Bagrina is an old Balkan white grape variety (though the grapes themselves are pink in color) grown in Serbia, Bulgaria and Romania. Little known even to consumers in these countries, it sometimes goes by other names, such as Braghina, Crvena dinka or Turska ružica. The name may derive from the word ‘bagrem’, the Serbian name for robinia (Robinia pseudoacacia, a genus of flowering plants). It is said that the sweet smell of its flowers can be found in the wine.
In Serbia, Bagrina has almost been forgotten, surviving in a just a few old vineyards of Negotinska krajina in the eastern part of the country. Before it was abandoned for international varieties, Bagrina enjoyed a great reputation for the quality of its grapes, however, like many native Balkan varieties (e.g. Crna Tamjanika, Žilavka), it has female flowers and needs to be planted in mixed vineyards.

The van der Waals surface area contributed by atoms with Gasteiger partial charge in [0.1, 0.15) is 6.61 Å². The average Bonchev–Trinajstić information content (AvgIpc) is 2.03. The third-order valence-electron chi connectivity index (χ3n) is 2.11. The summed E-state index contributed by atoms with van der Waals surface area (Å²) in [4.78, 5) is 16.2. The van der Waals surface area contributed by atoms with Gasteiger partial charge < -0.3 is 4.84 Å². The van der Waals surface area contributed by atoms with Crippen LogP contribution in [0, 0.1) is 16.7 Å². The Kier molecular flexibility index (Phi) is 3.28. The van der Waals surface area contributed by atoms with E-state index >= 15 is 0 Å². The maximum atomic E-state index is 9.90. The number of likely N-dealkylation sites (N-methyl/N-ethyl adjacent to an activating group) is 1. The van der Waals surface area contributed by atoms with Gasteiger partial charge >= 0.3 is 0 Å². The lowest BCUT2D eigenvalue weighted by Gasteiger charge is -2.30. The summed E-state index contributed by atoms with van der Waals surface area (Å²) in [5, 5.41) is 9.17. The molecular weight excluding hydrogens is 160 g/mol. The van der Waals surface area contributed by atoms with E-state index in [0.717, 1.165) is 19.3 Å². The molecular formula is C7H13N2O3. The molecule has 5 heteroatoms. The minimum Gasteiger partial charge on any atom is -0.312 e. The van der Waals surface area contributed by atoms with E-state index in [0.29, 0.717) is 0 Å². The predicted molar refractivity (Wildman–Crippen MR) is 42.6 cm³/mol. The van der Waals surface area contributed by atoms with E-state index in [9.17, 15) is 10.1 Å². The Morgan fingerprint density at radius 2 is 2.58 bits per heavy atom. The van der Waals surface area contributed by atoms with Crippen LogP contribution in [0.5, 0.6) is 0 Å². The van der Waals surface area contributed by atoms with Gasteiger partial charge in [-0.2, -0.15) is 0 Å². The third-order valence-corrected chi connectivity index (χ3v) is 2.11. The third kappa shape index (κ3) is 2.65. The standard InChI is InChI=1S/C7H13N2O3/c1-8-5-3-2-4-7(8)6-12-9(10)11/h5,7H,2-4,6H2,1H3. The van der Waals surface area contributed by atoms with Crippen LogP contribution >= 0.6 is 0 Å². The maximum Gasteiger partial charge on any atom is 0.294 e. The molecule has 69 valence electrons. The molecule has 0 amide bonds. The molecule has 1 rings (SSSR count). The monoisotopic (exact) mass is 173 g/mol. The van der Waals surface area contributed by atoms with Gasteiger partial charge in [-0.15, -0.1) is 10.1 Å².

The grapes have a light rosy or copper color, similar to pinot grigio. Accordingly, they allow for two styles of wine: a lighter white or a darker, almost orange variety. Besides the female flower, the Bagrina grape presents further problematic characteristics: it is susceptible to low temperatures and provides quite an irregular yield. This is why Bagrina has always remained a regional specialty, expressing the local terroir, rather than a candidate for mass production. Still, considering the significant temperature extremes in this area – especially the long, hot summers – its grapes have both good pH and high acidity.